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Aberdare National Park
Karuru falls
Karuru Falls
The Aberdare National Park covers the higher areas of the Aberdare Mountain Range of central Kenya. According to traditional Kikuyu folklore they are one of the homes of Ngai (God).

The Aberdare National Park was opened in 1950 to protect the forested slopes and moors of the Aberdare Mountain Range which is also named "Nyandarua".

From its vital catchment area the Aberdare Rainforest feeds the entire local and Nairobi water supply. Above the forest is a belt of bamboo, a favourite haunt of the Bongo, a rare and elusive forest antelope. At 3000m (10,000ft), the bamboo gives way to moorland, home to eland, spotted and melanistic serval cats. Other features are the giant alpine varieties of lobelia, groundsel and heather. Ideal for walking, picnics, camping and trout fishing in the rivers.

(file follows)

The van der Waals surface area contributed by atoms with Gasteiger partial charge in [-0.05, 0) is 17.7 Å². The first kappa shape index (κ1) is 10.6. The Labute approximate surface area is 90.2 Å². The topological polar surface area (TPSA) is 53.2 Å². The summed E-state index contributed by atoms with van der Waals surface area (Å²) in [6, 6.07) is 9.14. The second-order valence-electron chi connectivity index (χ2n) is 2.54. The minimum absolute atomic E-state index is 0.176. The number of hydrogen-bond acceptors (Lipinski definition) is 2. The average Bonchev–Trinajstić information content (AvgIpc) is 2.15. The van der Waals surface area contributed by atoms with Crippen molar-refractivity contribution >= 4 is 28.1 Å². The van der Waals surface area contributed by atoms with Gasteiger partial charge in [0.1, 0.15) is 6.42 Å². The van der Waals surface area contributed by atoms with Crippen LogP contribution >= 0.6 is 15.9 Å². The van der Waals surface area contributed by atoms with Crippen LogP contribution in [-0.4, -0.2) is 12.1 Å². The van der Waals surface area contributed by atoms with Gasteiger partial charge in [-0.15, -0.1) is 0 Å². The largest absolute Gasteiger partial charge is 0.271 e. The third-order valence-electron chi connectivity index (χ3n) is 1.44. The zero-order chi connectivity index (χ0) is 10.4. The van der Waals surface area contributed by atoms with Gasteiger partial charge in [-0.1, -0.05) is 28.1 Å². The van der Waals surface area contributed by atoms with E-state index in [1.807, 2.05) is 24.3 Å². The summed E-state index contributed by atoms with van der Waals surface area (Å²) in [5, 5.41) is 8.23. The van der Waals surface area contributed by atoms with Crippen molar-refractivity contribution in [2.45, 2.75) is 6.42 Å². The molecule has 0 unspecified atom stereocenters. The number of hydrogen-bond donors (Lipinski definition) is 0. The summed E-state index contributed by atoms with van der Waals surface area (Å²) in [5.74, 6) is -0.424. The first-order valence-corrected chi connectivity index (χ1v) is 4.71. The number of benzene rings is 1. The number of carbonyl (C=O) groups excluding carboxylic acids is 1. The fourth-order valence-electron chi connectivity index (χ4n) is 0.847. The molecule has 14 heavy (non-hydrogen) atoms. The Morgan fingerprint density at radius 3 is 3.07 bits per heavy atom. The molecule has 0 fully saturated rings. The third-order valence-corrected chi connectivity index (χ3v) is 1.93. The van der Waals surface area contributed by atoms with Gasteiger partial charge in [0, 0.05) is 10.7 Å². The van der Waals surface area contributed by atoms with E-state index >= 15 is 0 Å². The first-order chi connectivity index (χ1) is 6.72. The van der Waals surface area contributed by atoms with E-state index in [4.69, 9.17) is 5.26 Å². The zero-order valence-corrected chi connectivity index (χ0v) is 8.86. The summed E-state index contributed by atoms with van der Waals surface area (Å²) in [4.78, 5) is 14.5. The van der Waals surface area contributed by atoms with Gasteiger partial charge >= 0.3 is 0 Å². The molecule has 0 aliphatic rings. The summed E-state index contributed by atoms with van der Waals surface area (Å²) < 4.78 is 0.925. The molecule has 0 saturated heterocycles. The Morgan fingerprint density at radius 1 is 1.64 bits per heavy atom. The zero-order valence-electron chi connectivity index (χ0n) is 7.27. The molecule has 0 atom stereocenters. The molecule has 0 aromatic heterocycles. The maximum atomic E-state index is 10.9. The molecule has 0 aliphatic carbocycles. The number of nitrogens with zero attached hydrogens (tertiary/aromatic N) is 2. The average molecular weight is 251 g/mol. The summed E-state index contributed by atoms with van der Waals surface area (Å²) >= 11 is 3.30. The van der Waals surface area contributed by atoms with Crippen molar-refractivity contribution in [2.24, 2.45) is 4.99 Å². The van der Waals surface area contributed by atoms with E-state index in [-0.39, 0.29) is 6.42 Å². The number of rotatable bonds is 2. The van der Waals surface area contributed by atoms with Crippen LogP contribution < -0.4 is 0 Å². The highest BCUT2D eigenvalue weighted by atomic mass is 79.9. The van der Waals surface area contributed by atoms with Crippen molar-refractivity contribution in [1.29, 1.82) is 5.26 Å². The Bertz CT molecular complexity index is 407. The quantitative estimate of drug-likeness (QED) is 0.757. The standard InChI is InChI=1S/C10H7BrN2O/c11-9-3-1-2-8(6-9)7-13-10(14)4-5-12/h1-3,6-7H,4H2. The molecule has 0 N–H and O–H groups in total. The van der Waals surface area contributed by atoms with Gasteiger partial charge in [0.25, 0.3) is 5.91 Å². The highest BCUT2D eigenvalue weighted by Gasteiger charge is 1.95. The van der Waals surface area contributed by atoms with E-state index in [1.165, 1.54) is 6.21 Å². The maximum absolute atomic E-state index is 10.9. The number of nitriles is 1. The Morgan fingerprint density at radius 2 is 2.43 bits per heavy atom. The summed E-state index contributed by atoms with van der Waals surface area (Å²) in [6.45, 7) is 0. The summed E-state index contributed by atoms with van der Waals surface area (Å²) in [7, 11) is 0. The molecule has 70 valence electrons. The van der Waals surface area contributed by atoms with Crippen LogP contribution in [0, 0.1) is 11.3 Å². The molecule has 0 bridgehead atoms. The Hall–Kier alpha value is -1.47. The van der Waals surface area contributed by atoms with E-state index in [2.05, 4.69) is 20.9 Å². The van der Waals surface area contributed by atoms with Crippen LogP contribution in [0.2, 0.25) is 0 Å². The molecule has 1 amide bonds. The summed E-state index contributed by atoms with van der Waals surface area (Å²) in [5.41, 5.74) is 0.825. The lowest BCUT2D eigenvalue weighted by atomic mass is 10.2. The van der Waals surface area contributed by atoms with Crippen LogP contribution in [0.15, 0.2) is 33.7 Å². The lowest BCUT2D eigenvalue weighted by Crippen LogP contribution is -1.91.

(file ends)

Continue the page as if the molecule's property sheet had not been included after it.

The highest peaks of the Aberdare Mountain Range are the Ol Donyo Lesatima (3995 m) and Kinangop = Nyandarus (3906m) separated by a long saddle of alpine moorland at over 3000m.

The park offers a multiplicity of different animals like elephant, lion, black rhino, black leopard, red duiker, colobus monkey, giant forest hog and bongo antelope. It is also a paradise for birds.

The park is rarely visited by safari companies and individual tourists. There are a few reasons for this. One is that the high rainfall turns the roads to mudslides and you need a 4x4 to get anywhere, and as a result the park often closes in the wet season. Added to this is the dense forest, which makes game viewing difficult.

Bongo Antelope
Bongo Antelope

On the foothills of the Aberdares are the impressive Thomson's falls. The waterfalls are outside of the National Park. They can be reached from Nyeri via the B5. From Nyahururu which is the highest situated town in Kenya is a tagged path to the impressive waterfalls.

 

 

Map